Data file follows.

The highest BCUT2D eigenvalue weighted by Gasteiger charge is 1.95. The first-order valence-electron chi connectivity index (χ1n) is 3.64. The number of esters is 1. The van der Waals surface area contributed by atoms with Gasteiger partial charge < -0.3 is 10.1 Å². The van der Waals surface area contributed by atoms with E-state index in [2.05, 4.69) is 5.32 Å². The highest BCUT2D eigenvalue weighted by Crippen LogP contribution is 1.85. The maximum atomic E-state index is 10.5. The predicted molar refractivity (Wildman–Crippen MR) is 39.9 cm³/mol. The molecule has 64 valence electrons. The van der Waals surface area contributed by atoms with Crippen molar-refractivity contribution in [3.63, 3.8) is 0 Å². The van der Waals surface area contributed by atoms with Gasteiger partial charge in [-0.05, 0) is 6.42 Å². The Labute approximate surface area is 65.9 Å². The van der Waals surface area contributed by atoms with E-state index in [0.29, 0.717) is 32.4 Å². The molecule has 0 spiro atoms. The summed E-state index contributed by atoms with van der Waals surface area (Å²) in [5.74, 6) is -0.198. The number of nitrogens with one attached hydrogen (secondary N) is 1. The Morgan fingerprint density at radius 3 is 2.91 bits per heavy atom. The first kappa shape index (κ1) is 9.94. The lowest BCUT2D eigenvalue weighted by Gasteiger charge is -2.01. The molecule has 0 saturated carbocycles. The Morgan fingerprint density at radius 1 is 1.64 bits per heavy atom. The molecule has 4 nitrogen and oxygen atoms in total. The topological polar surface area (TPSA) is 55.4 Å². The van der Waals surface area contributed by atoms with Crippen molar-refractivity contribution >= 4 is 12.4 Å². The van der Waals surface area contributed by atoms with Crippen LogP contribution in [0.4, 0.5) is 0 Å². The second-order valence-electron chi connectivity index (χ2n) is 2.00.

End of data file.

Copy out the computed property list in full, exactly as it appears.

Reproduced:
The highest BCUT2D eigenvalue weighted by Gasteiger charge is 1.95. The first-order valence-electron chi connectivity index (χ1n) is 3.64. The number of esters is 1. The van der Waals surface area contributed by atoms with Gasteiger partial charge < -0.3 is 10.1 Å². The van der Waals surface area contributed by atoms with E-state index in [2.05, 4.69) is 5.32 Å². The highest BCUT2D eigenvalue weighted by Crippen LogP contribution is 1.85. The maximum atomic E-state index is 10.5. The predicted molar refractivity (Wildman–Crippen MR) is 39.9 cm³/mol. The molecule has 64 valence electrons. The van der Waals surface area contributed by atoms with Crippen molar-refractivity contribution in [3.63, 3.8) is 0 Å². The van der Waals surface area contributed by atoms with Gasteiger partial charge in [-0.05, 0) is 6.42 Å². The Labute approximate surface area is 65.9 Å². The van der Waals surface area contributed by atoms with E-state index in [0.29, 0.717) is 32.4 Å². The molecule has 0 spiro atoms. The summed E-state index contributed by atoms with van der Waals surface area (Å²) in [5.74, 6) is -0.198. The number of nitrogens with one attached hydrogen (secondary N) is 1. The Morgan fingerprint density at radius 3 is 2.91 bits per heavy atom. The first kappa shape index (κ1) is 9.94. The lowest BCUT2D eigenvalue weighted by Gasteiger charge is -2.01. The molecule has 0 saturated carbocycles. The Morgan fingerprint density at radius 1 is 1.64 bits per heavy atom. The molecule has 4 nitrogen and oxygen atoms in total. The topological polar surface area (TPSA) is 55.4 Å². The van der Waals surface area contributed by atoms with Crippen molar-refractivity contribution >= 4 is 12.4 Å². The van der Waals surface area contributed by atoms with Crippen LogP contribution in [0.4, 0.5) is 0 Å². The second-order valence-electron chi connectivity index (χ2n) is 2.00.